One of the best of Elvis Presley’s pre-Army films, Jailhouse Rock offers us the sensual, “dangerous” Elvis that had won the hearts of the kids and earned the animosity of their elders.
Presley plays a young buck who accidentally kills a man while protecting the honor of a woman. Thrown into prison, Elvis strikes up a friendship with visionary fellow-con Mickey Shaughnessy. Shaughnessy suggests that Elvis perform in the upcoming prison show. Ol’ swivel-hips scores a hit, and decides to stay in showbiz after his release.
Together with pretty Judy Tyler, Elvis sets up his own record company. Alas, success goes to his head, and soon Elvis plans to ditch Tyler in favor of signing with a big-time label. Shaughnessy shows up long enough to punch out Elvis for his disloyalty; as a result, Elvis’ vocal chords are damaged and he is unable to sing. Deserted by his flunkeys and hangers-on, Elvis learns the value of friendship and fidelity when Tyler and Shaughnessy stay by his side in his darkest hours. His voice restored, Elvis climbs back up the charts–but this time, he’s a much nicer fellow, and a lot more committed to Tyler.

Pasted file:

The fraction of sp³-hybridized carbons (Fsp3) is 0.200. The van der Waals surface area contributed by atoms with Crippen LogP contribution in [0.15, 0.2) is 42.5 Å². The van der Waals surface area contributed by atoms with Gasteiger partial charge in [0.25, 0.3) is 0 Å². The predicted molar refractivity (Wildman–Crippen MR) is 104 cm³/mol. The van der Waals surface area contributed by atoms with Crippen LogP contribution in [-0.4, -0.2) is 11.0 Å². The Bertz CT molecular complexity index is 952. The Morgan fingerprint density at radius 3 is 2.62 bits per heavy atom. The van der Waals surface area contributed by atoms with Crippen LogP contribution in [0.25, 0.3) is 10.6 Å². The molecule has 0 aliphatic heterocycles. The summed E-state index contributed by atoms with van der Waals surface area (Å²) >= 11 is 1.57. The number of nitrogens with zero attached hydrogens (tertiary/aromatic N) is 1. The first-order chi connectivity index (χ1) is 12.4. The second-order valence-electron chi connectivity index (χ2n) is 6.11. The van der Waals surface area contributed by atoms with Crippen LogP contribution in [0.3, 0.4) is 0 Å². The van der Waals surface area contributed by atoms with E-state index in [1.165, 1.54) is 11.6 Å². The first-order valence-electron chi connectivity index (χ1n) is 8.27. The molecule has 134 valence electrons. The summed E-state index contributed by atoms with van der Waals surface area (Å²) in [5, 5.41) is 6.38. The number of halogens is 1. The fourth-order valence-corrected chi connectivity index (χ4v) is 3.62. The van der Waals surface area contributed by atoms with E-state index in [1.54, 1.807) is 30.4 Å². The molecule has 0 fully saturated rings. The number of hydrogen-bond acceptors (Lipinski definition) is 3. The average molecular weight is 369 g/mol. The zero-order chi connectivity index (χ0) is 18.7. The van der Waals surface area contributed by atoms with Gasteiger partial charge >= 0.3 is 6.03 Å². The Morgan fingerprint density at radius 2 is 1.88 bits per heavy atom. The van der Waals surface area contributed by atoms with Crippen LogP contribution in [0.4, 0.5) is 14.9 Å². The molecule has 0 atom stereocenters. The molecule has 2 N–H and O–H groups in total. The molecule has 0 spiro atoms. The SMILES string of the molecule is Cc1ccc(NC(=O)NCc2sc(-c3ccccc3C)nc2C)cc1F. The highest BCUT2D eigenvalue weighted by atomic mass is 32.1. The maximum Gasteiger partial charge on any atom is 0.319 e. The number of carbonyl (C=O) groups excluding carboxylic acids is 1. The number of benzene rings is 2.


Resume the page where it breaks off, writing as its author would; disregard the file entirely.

Usually the musical numbers in a Presley picture are more compelling than the plot. Jailhouse Rock is a perfect balance of song and story from beginning to end; seldom would Elvis be so well showcased in the future.